Your Stories: South Wedge property target of $20,000 in code violations
Updated: Wednesday, July 10 2013, 03:38 PM EDT
Rochester, N.Y. --- Folks on Hamilton Street tell 13WHAM News that they're fed up with the deteriorating condition of one property and they can't understand why it's been allowed to get so bad over so many years.
This week a Rochester City Hall Spokesman informed 13WHAM News that the city is taking serious action and that a demolition order has been secured. After levying more than $20,000 in code violation fines the city is prepared to move forward with the demolition process if the owner does not come into compliance soon.
The property stands in stark contrast to many others on Hamilton Street in the South Wedge, a neighborhood that’s experienced a significant turnaround over the last decade.
"Oh yeah, a lot of really good things have been sprouting up, up and down South Avenue businesses and people are trying to take care of their houses and make things a little nicer," Jim Fricon a Hamilton Street resident said.
But the ire of neighbors is focused on 293 Hamilton Street. Richard Knowlton bought the property in 1993 and most neighbors say they’ve seen no noticeable upgrades to the property over the last two decades.
“It just gets worse and worse and this is what our tenants, this is their view out their living room window this is what they get to look at,” Kevin Henry who owns and maintains the property next door to 293 said. “I feel bad for our neighbors who live here and they're fixing up their properties and this is their view and it's pretty unsightly."
Complaints about a property's appearance are one thing but with broken windows and a crumbling exterior, neighbor’s feel they have a genuine public safety concerns.
"The obvious is that things fall off the house and hurt people,” Kitty Henry said. “Somebody might break in, people who you don't want in your neighborhood (sic) be there in the house and you certainly don't want them near your tenants or yourself."
“The chimney's crumbling, the windows," Fricon added. "We got open windows now, there are like squirrels crawling in it."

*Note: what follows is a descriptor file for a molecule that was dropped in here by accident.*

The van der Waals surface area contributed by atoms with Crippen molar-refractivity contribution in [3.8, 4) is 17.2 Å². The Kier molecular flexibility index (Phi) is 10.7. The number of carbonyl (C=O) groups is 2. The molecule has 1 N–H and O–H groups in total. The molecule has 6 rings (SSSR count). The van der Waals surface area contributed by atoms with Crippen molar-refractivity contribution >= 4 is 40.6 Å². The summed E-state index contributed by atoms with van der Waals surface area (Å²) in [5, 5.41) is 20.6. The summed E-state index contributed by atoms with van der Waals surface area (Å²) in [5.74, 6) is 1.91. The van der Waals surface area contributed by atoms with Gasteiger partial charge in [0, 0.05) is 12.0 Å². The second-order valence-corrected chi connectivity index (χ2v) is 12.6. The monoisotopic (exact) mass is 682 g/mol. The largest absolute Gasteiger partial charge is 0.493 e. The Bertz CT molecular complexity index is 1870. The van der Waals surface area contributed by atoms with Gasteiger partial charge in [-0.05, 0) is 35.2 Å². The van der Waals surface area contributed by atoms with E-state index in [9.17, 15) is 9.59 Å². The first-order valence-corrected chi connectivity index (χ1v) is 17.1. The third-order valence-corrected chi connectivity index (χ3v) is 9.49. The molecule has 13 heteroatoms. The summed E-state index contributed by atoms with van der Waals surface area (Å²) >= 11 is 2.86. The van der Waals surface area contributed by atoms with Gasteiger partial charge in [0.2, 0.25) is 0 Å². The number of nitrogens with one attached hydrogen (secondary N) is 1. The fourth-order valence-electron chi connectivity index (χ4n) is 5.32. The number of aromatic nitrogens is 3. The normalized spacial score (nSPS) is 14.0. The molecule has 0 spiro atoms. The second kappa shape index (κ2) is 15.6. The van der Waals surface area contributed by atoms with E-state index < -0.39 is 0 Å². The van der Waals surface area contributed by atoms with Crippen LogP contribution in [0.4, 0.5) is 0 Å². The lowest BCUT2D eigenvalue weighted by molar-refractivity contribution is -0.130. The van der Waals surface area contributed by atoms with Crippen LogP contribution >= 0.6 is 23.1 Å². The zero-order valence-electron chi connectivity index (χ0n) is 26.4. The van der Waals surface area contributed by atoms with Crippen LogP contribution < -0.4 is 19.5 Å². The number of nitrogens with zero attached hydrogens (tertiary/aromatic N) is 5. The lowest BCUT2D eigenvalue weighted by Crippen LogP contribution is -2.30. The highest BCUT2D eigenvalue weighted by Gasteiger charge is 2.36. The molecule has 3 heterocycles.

The city spokesman said asbestos abatement has been put out to bid on the property and that process should be completed within the next sixty days. After that the city could move forward with the demolition process. Some neighbors feel that needs to happen.
"I would just like some sort of resolution,” Fricon said. “Either you fix it up or you knock it down one or the two but do something with it."
The Property Owner Responds
To the credit of Richard Knowlton, he wasted no time fielding 13WHAM News’ phone call and meeting our news crew at his property to explain his side of this story. Also to his credit, of the more than $20,000 in code violation fines he’s been assessed a city spokesman said he’s paid all of them but the most recent one issued on May 31st.
When he showed up at the home Knowlton he immediately noticed more damage to the property, something he’s been complaining about for some time now.
"It appears that somebody has been breaking into the house," Knowlton said. "I just noticed that the window is gone, now I was here about a week ago and I noticed that the door had been battered in and the door was secured."
Knowlton said thousands of dollars worth of plumbing upgrades he made were stolen from his property earlier this year. He also said that building supplies, windows, and siding has also gone missing. In light of the recent complaints from neighbors Knowlton felt compelled to point out what he sees as another issue with this property.
"I don't know who is taking this stuff out and nobody seems to see anything but the neighborhood is concerned because it's an eyesore?” Knowlton asked. “You know I just don't understand this, nobody sees anything but yet stuff is going on."
Knowlton said that on top of having to pay fines he also saw his assessment increase from $10,000 because it was a rehab property to $50,000 during the last tax cycle. When asked he said his property’s condition is not something he’s proud of.
“No, I can see why people would be upset in the condition the house is in but you know when you're caught between a rock and a hard place what are you supposed to do?" Knowlton responded. "The money that I have set aside to rehab the house they keep taking it for fines."
Knowlton, who owns two other properties in the city, said he is hoping to work with the city to make the necessary repairs.
"I am trying, this is a hardship case here and it seems like every time I get a chance to get going on this something drags me down again,” Knowlton said.